Netflix is unconcerned about the threat posed by Disney’s planned streaming service.
The VOD giant reported its best quarter ever at the end of 2017, with memberships soaring by 24 million last year in total. But while Netflix has raced ahead of the online pack, it is not without its rivals, and the House of Mouse will be its biggest yet.
Disney announced last year that it has struck a deal to acquire 21st Century Fox, giving its ownership of the majority of modern franchises and a wide-reaching library of content and intellectual property. Merged together, Fox and Disney make for a powerful consumer proposition, as Disney plans to launch its own direct-to-consumer platform.
Netflix CEO Reed Hastings, though, insisted that he is not worried about the competition.
“The market for entertainment time is vast and can support many successful services,” he wrote in a letter to shareholders. “In addition, entertainment services are often complementary given their unique content offerings. We believe this is largely why both we and Hulu have been able to succeed and grow.”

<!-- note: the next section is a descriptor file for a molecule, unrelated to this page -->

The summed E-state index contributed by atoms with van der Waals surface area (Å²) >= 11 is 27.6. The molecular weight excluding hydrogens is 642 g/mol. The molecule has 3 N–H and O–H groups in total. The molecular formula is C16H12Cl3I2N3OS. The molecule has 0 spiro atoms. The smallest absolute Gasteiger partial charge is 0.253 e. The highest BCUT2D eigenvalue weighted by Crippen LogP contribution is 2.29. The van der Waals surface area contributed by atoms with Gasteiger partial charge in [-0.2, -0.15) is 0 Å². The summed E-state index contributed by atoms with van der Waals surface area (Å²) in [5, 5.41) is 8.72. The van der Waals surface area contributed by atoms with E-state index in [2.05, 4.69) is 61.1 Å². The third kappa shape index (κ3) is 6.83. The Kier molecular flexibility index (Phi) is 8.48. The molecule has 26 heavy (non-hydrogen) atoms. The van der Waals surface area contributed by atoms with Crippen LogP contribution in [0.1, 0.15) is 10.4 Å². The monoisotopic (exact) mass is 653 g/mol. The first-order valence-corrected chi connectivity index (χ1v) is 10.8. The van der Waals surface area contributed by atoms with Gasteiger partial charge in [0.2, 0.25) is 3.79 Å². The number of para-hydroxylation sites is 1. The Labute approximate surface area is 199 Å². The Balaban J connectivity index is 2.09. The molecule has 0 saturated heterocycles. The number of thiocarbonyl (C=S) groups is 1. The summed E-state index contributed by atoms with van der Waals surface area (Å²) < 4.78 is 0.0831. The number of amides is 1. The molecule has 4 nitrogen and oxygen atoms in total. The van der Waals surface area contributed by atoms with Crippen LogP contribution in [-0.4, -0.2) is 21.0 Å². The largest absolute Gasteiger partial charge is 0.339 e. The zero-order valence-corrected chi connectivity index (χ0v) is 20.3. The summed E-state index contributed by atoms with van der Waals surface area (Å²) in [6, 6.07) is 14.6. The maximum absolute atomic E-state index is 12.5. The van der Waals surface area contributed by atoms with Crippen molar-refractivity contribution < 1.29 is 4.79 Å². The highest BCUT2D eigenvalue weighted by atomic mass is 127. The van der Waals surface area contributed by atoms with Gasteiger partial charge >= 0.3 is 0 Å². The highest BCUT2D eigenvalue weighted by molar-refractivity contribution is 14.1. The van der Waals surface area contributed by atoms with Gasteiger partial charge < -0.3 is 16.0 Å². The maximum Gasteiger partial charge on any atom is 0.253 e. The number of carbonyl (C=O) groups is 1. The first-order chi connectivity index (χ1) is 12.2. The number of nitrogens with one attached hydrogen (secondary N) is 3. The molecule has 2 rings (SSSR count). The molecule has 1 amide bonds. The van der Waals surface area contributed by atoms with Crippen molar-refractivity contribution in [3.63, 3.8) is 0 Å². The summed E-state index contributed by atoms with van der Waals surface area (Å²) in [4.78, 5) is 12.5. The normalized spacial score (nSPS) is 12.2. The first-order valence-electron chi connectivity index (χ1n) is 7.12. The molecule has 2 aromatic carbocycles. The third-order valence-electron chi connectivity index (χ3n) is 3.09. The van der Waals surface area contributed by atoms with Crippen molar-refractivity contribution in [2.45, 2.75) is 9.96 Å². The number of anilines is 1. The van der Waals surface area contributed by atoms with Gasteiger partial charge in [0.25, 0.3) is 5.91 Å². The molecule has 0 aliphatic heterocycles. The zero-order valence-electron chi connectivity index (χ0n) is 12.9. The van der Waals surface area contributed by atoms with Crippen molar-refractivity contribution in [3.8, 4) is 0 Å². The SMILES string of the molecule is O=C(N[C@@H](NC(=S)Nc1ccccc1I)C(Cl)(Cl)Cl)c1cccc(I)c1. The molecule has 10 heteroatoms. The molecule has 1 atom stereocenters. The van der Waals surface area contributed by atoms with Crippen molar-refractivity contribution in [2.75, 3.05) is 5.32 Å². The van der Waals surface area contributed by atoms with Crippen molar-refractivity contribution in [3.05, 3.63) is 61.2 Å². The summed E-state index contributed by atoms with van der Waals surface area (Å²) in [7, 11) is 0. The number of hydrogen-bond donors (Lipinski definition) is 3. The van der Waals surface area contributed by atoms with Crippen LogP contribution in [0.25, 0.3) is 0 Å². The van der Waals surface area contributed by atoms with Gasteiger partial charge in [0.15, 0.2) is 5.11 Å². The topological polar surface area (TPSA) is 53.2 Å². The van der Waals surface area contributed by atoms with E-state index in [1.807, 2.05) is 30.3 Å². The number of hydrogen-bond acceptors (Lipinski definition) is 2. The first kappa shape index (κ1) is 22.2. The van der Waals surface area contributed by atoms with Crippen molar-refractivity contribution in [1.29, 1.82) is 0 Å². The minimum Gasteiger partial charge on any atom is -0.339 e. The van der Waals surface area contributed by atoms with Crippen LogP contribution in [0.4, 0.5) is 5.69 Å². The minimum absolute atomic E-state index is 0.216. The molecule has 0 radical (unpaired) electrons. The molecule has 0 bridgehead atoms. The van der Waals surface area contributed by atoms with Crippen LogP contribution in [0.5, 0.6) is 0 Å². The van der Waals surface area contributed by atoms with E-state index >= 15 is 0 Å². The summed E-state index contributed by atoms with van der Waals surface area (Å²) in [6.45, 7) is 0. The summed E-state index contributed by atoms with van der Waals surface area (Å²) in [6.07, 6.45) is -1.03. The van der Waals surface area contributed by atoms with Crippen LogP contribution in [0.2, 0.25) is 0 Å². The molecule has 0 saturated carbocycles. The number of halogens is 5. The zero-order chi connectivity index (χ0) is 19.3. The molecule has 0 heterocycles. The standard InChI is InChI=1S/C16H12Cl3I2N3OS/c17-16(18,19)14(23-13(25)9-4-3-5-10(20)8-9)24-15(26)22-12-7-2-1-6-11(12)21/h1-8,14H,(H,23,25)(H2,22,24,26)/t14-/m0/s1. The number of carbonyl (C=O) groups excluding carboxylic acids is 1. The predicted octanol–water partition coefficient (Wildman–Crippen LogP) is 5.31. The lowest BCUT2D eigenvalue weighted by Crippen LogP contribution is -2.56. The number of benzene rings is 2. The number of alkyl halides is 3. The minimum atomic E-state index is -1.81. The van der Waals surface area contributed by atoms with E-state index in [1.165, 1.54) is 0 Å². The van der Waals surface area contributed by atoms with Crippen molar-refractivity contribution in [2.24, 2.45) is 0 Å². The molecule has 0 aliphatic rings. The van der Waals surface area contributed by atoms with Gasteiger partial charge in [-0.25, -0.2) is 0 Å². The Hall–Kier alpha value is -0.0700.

“I know I’ll be a subscriber of it, for my own personal watching,” he added in a recorded earnings call, also released alongside the company report.
For Hastings, it’s a question of everyone in the online space helping each other, regardless of what team they play for.
“They’ll try many things — separate sports, other flavours,” he continued. “If it works, then we get to learn from that. So our view would be to let them try to innovate on those aspects, watch what they do and learn from consumers.”
“We’ll all learn from each other and total streaming will grow faster because of the competition,” he concluded.
As for Netflix’s partnership with Marvel, which is owned by Disney, Chief Content Officer Ted Sarandos has reassured that Netflix’s comic book series (including Daredevil, Jessica Jones, Iron Fist and Luke Cage) are not going anywhere.
“As long as they keep making those shows, they continue on Netflix,” he said. “Our Marvel series that Disney produces for us — we own those shows. They run until we cancel them.”